(CNN) -- Violence in southern Sudan has escalated to its highest levels since a 2005 treaty ended a 21-year-long north-south civil war, a leading aid agency has warned.
In the first 10 months of 2009, Medecins sans Frontieres said, it witnessed a worrying deterioration in the region's security situation, resulting to severe medical humanitarian implications for the local population.
The organization says the intensity of the violence in southern Sudan's Jonglei and Upper Nile states suggests a more disturbing trend than "inter-tribal cattle rustling."
Villages, rather than cattle camps, it said, were often attacked, with women and children the majority of victims. In these violent clashes, 1,248 people were killed, three times more than were wounded.
"The intensity of this year's violence has severe consequences," said Shelagh Woods, deputy head of mission for the group, also known as Doctors Without Borders.
"We treat injured women who lost entire families, children with legs destroyed by bullets, people who fled without time to bury loved ones. People do not feel safe and live in constant fear of attacks."
In addition to deaths, the flare-up of violence has resulted in the serious injury and displacement of thousands from their homes, which has led to outbreaks of diseases, such as cholera and malaria.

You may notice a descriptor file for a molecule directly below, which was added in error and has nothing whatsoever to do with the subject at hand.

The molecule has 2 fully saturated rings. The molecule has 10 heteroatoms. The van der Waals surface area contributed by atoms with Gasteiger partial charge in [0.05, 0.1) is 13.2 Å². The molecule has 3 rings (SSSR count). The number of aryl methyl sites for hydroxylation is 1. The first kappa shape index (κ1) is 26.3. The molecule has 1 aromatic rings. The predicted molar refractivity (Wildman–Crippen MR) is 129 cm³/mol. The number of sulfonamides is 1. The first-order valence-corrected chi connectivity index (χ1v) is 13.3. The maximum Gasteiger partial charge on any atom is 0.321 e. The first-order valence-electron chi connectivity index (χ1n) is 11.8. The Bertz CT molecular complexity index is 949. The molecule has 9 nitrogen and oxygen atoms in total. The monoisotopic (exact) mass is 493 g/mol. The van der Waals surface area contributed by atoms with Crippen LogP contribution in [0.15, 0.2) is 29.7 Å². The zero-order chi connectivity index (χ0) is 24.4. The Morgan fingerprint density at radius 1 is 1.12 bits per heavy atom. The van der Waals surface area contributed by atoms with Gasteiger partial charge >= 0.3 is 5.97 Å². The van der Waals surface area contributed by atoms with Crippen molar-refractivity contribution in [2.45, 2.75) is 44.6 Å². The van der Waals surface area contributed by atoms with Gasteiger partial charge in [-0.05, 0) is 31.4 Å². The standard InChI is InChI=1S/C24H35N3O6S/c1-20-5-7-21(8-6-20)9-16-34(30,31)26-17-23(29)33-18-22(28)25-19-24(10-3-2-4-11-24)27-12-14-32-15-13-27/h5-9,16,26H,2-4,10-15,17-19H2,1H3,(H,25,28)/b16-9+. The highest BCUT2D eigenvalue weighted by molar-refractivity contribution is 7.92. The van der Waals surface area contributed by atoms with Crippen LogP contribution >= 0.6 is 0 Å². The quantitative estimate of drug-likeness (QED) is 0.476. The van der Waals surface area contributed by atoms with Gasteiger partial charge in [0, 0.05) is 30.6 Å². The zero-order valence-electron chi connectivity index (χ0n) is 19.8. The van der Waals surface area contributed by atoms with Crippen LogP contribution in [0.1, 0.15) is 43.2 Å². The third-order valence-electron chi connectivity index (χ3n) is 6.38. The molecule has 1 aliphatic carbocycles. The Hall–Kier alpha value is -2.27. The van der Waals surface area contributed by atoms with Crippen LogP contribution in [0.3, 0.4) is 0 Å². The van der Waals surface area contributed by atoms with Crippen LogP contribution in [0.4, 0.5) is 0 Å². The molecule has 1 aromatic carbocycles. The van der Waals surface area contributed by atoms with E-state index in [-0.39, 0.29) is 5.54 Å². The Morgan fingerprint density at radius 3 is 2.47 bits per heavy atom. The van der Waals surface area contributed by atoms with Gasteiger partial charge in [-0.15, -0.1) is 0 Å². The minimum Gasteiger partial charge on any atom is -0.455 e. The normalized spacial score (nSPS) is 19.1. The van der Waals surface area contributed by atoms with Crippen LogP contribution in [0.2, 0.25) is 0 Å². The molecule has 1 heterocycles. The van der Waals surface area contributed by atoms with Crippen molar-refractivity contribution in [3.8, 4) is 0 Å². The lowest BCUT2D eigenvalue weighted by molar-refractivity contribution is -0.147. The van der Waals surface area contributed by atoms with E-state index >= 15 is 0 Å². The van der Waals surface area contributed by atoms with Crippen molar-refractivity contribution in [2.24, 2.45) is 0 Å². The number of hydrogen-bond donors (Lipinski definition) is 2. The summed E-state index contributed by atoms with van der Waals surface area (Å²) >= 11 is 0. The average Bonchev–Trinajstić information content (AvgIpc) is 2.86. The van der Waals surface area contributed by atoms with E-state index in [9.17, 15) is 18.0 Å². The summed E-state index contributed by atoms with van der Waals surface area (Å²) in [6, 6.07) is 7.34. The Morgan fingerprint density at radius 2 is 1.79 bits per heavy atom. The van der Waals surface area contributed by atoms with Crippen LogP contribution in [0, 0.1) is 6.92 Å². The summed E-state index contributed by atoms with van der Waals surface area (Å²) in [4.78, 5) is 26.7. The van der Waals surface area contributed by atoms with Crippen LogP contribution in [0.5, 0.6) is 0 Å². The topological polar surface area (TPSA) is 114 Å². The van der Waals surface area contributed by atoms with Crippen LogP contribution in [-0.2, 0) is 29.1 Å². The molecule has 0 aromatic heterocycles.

In August, Lise Grande, the United Nations deputy humanitarian coordinator in southern Sudan, said that worsening inter-tribal conflict, an acute food shortage and a budget crisis had created a humanitarian emergency in the region, putting at least 40 percent of the population at risk.
Grande said at the time that more than 2,000 people had died in inter-tribal violence and more than 250,000 people had been displaced across southern Sudan since the beginning of the year.
In its report, "Facing Up To Reality: Health crisis deepens as violence escalates in Southern Sudan," the medical relief organization urges the international community to respond to the escalating crisis by shifting the focus from providing development aid to humanitarian emergency funds.
"Violence is surging, plunging people from one disaster to the next. Yet immediate needs are not being met," said Stephan Goetghebuer, the group's director of operations for Sudan.
"A better response to this growing emergency is crucial, or clinics will continue to run out of vital medicines, gunshot patients will still reach medical care many days after attacks and countless others will receive no care at all."